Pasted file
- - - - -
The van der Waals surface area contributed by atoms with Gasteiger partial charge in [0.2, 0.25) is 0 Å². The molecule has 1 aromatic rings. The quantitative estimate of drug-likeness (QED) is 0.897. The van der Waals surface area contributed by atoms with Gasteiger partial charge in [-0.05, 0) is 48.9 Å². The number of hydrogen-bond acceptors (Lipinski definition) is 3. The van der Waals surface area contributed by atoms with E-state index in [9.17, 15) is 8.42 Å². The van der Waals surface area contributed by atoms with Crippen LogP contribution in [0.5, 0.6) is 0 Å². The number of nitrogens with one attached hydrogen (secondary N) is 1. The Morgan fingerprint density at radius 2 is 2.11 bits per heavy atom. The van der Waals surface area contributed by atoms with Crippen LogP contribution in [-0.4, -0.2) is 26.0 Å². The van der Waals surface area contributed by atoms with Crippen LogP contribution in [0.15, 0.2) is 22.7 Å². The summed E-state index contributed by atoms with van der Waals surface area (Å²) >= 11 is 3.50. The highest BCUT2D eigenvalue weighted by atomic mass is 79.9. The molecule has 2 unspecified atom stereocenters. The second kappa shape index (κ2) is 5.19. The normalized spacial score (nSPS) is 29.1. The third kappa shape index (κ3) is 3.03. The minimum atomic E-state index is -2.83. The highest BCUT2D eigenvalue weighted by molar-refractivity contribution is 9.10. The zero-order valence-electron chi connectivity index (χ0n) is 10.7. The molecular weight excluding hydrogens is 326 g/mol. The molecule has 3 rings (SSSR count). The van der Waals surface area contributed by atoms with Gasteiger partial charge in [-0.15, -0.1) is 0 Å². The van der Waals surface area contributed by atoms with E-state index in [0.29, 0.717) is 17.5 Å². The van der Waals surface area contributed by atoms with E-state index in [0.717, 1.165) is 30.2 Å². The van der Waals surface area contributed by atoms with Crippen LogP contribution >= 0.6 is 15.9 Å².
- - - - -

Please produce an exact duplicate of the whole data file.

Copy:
The van der Waals surface area contributed by atoms with Gasteiger partial charge in [0.2, 0.25) is 0 Å². The molecule has 1 aromatic rings. The quantitative estimate of drug-likeness (QED) is 0.897. The van der Waals surface area contributed by atoms with Gasteiger partial charge in [-0.05, 0) is 48.9 Å². The number of hydrogen-bond acceptors (Lipinski definition) is 3. The van der Waals surface area contributed by atoms with E-state index in [9.17, 15) is 8.42 Å². The van der Waals surface area contributed by atoms with Crippen LogP contribution in [0.5, 0.6) is 0 Å². The number of nitrogens with one attached hydrogen (secondary N) is 1. The Morgan fingerprint density at radius 2 is 2.11 bits per heavy atom. The van der Waals surface area contributed by atoms with Crippen LogP contribution in [-0.4, -0.2) is 26.0 Å². The van der Waals surface area contributed by atoms with Crippen LogP contribution in [0.15, 0.2) is 22.7 Å². The summed E-state index contributed by atoms with van der Waals surface area (Å²) >= 11 is 3.50. The highest BCUT2D eigenvalue weighted by atomic mass is 79.9. The molecule has 2 unspecified atom stereocenters. The second kappa shape index (κ2) is 5.19. The normalized spacial score (nSPS) is 29.1. The third kappa shape index (κ3) is 3.03. The minimum atomic E-state index is -2.83. The highest BCUT2D eigenvalue weighted by molar-refractivity contribution is 9.10. The zero-order valence-electron chi connectivity index (χ0n) is 10.7. The molecular weight excluding hydrogens is 326 g/mol. The molecule has 3 rings (SSSR count). The van der Waals surface area contributed by atoms with Gasteiger partial charge in [-0.15, -0.1) is 0 Å². The van der Waals surface area contributed by atoms with E-state index in [0.29, 0.717) is 17.5 Å². The van der Waals surface area contributed by atoms with E-state index in [0.717, 1.165) is 30.2 Å². The van der Waals surface area contributed by atoms with Crippen LogP contribution >= 0.6 is 15.9 Å².